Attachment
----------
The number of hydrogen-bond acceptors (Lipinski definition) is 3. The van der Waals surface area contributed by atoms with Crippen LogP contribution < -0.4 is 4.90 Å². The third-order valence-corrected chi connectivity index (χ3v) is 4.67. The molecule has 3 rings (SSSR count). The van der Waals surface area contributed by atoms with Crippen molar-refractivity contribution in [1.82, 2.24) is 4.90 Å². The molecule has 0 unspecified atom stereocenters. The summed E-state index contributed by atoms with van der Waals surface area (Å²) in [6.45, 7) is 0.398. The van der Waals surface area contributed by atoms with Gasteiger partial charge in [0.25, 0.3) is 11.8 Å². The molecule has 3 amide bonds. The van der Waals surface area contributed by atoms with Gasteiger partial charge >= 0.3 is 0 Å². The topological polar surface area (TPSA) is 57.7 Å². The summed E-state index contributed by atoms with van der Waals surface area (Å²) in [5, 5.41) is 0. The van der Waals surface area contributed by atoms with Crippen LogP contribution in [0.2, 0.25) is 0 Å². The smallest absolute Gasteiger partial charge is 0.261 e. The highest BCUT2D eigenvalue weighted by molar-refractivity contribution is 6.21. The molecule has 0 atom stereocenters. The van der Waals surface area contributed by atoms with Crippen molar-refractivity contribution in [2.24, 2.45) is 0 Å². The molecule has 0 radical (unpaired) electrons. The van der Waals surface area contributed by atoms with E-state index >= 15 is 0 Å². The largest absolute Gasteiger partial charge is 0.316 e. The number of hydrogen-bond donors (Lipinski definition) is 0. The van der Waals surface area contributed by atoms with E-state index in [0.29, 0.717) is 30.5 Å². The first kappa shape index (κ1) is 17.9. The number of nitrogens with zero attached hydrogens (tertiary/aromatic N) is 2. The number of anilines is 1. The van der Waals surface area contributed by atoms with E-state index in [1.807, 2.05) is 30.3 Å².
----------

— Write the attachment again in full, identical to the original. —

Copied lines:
The number of hydrogen-bond acceptors (Lipinski definition) is 3. The van der Waals surface area contributed by atoms with Crippen LogP contribution < -0.4 is 4.90 Å². The third-order valence-corrected chi connectivity index (χ3v) is 4.67. The molecule has 3 rings (SSSR count). The van der Waals surface area contributed by atoms with Crippen molar-refractivity contribution in [1.82, 2.24) is 4.90 Å². The molecule has 0 unspecified atom stereocenters. The summed E-state index contributed by atoms with van der Waals surface area (Å²) in [6.45, 7) is 0.398. The van der Waals surface area contributed by atoms with Gasteiger partial charge in [0.25, 0.3) is 11.8 Å². The molecule has 3 amide bonds. The van der Waals surface area contributed by atoms with Gasteiger partial charge >= 0.3 is 0 Å². The topological polar surface area (TPSA) is 57.7 Å². The summed E-state index contributed by atoms with van der Waals surface area (Å²) in [5, 5.41) is 0. The van der Waals surface area contributed by atoms with Crippen LogP contribution in [0.2, 0.25) is 0 Å². The smallest absolute Gasteiger partial charge is 0.261 e. The highest BCUT2D eigenvalue weighted by molar-refractivity contribution is 6.21. The molecule has 0 atom stereocenters. The van der Waals surface area contributed by atoms with Crippen molar-refractivity contribution in [2.24, 2.45) is 0 Å². The molecule has 0 radical (unpaired) electrons. The van der Waals surface area contributed by atoms with E-state index >= 15 is 0 Å². The largest absolute Gasteiger partial charge is 0.316 e. The number of hydrogen-bond donors (Lipinski definition) is 0. The van der Waals surface area contributed by atoms with E-state index in [0.29, 0.717) is 30.5 Å². The first kappa shape index (κ1) is 17.9. The number of nitrogens with zero attached hydrogens (tertiary/aromatic N) is 2. The number of anilines is 1. The van der Waals surface area contributed by atoms with E-state index in [1.807, 2.05) is 30.3 Å².